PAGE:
On the morning of May 5, Boko Haram militants attacked a Chadian military post in the Lake Chad region near the border with northeast Nigeria, where the extremist group is based. Nine soldiers were killed, the latest casualties suffered by Chad’s military as it responds to a crisis that, on Chadian territory alone, has left hundreds dead and displaced more than 100,000.
The following day, in the capital, N’Djamena, the Chadian Convention for the Defense of Human Rights reported that Maounde Decladore, one of its activists, had been arrested. Decladore is also a spokesman for the group “It Must Change,” which has denounced the policies of longtime Chadian President Idriss Deby. His arrest came in the context of a wider crackdown on Chad’s increasingly emboldened government critics—just two days, in fact, after two other activists with anti-government views, Nadjo Kaina and Bertrand Sollo, received six-month suspended sentences for attempted conspiracy and incitement.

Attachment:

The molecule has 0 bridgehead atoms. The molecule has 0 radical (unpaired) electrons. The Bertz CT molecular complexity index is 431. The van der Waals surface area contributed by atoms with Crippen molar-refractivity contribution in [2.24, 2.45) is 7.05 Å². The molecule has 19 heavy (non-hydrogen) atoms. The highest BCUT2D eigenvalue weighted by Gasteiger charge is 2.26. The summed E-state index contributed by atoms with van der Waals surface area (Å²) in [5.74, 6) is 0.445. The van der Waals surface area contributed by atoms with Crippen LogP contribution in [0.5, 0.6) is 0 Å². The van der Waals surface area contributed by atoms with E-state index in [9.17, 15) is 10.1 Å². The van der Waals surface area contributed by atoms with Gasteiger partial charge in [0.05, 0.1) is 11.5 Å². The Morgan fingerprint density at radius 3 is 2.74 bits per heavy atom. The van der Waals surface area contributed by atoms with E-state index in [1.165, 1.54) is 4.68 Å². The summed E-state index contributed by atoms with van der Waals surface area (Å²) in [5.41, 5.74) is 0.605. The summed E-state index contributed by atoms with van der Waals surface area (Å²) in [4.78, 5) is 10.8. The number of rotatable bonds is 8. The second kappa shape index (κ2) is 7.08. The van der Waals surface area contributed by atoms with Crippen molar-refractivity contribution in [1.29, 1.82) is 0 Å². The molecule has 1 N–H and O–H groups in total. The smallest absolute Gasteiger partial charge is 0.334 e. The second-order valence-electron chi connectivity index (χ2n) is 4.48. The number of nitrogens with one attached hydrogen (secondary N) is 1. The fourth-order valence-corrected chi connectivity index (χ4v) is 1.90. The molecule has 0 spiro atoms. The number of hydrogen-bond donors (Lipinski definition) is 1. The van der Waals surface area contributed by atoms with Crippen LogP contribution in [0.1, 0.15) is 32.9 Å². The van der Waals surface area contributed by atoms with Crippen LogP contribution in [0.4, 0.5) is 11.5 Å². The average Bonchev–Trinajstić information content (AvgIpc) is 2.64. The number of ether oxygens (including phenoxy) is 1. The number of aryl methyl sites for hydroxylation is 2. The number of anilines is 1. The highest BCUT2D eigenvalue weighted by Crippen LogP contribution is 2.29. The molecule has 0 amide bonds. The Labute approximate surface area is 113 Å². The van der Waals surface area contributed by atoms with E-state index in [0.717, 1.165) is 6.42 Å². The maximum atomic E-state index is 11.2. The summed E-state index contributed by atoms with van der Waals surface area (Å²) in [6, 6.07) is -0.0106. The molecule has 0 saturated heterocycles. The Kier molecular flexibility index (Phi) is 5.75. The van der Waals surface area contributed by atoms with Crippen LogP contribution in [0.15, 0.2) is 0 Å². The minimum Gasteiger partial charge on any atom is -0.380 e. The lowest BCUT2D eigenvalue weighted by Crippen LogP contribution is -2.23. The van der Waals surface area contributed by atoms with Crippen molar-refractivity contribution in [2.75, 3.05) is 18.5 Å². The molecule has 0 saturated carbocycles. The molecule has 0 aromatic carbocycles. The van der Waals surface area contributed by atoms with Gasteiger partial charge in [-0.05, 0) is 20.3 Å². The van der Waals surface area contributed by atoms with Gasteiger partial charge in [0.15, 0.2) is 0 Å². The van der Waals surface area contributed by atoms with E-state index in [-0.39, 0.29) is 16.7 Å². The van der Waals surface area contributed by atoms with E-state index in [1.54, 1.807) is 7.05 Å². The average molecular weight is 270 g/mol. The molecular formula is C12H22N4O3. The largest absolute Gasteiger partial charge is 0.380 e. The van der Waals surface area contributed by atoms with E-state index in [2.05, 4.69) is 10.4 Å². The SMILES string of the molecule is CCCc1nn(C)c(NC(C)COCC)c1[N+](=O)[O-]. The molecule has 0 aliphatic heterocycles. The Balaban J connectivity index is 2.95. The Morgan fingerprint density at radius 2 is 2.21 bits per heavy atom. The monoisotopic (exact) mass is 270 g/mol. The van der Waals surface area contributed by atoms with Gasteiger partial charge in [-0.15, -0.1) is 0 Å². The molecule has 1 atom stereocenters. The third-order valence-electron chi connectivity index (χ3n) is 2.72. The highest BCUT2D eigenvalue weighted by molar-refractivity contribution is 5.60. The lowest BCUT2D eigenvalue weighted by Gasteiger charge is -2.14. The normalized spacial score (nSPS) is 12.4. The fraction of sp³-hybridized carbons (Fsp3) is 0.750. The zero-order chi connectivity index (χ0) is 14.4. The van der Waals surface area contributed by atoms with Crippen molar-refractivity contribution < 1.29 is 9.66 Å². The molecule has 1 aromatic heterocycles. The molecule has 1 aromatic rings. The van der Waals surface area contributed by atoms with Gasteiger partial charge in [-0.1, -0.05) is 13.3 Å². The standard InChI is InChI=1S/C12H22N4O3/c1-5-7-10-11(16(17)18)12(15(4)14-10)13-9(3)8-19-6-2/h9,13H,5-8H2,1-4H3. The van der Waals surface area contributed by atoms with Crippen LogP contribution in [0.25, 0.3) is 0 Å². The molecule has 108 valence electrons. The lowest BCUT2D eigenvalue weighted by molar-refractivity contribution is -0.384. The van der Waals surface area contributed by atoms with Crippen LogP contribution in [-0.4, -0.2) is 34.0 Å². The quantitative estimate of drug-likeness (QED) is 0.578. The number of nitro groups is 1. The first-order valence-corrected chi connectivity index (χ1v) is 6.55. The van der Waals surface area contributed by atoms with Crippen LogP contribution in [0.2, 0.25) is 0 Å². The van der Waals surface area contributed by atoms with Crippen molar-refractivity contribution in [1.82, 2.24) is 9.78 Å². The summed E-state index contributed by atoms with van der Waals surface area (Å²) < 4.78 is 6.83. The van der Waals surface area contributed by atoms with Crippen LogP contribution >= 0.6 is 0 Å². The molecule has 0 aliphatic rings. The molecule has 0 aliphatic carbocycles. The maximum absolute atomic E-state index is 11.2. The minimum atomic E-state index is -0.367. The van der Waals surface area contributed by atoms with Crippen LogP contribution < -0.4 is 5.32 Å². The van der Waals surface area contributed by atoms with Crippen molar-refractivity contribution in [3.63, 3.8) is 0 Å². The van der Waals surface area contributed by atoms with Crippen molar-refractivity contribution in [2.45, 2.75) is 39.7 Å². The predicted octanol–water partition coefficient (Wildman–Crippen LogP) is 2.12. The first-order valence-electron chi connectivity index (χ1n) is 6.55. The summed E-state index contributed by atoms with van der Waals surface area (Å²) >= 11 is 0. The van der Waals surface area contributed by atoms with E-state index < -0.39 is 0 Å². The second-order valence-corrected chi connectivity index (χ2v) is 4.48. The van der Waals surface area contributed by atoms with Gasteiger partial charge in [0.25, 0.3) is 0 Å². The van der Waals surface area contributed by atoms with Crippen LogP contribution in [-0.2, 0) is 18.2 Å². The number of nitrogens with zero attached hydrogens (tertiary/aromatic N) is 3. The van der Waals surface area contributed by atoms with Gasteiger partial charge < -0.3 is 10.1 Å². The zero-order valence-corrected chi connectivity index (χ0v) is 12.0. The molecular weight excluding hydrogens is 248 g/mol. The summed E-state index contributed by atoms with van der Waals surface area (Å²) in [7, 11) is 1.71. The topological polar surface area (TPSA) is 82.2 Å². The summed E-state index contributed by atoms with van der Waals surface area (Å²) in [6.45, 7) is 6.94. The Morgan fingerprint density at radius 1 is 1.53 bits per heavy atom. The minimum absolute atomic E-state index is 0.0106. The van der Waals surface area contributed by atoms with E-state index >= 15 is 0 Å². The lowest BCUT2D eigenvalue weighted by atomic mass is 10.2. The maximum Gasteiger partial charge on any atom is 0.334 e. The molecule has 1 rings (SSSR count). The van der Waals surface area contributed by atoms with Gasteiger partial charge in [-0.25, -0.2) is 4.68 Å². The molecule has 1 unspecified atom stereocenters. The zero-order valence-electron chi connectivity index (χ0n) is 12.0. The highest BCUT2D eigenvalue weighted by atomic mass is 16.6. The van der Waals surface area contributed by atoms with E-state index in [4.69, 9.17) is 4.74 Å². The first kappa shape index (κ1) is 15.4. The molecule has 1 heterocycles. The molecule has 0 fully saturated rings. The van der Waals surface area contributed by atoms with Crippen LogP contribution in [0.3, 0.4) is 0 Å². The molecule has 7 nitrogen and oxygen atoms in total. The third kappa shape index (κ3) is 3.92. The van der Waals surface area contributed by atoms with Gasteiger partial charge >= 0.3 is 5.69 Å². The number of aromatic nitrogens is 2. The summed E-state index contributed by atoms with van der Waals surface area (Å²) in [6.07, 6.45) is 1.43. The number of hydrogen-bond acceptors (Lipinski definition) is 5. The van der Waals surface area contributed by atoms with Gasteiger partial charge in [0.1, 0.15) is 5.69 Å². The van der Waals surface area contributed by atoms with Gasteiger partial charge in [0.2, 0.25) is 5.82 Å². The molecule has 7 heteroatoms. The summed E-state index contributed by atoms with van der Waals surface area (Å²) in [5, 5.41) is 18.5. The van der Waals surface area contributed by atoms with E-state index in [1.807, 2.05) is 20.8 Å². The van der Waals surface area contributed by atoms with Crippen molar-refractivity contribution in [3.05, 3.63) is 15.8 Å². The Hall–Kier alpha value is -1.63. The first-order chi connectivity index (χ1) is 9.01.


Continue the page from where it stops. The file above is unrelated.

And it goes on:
These two events—the attack on the military post and Decladore’s arrest—might appear at first glance to be unrelated, but analysts say the link between them is unmistakable. In recent years, Chad has established itself as an essential security partner of Western powers eager to combat terror threats in West and Central Africa, chief among them Islamist extremists in northern Mali and Boko Haram. The deaths of nine soldiers point to the risks of this strategy. So far, though, the rewards for Chad and Deby appear to outweigh them. Along with rising diplomatic clout—including the selection in January of former Foreign Minister Moussa Faki Mahamat as head of the African Union Commission—Deby has been given an increasingly free hand to govern as he pleases, safe in the knowledge that France and the U.S. will likely keep quiet. As he navigates a severe economic downturn and rising anti-government sentiment, he is taking advantage of this freedom by employing draconian methods against domestic opponents.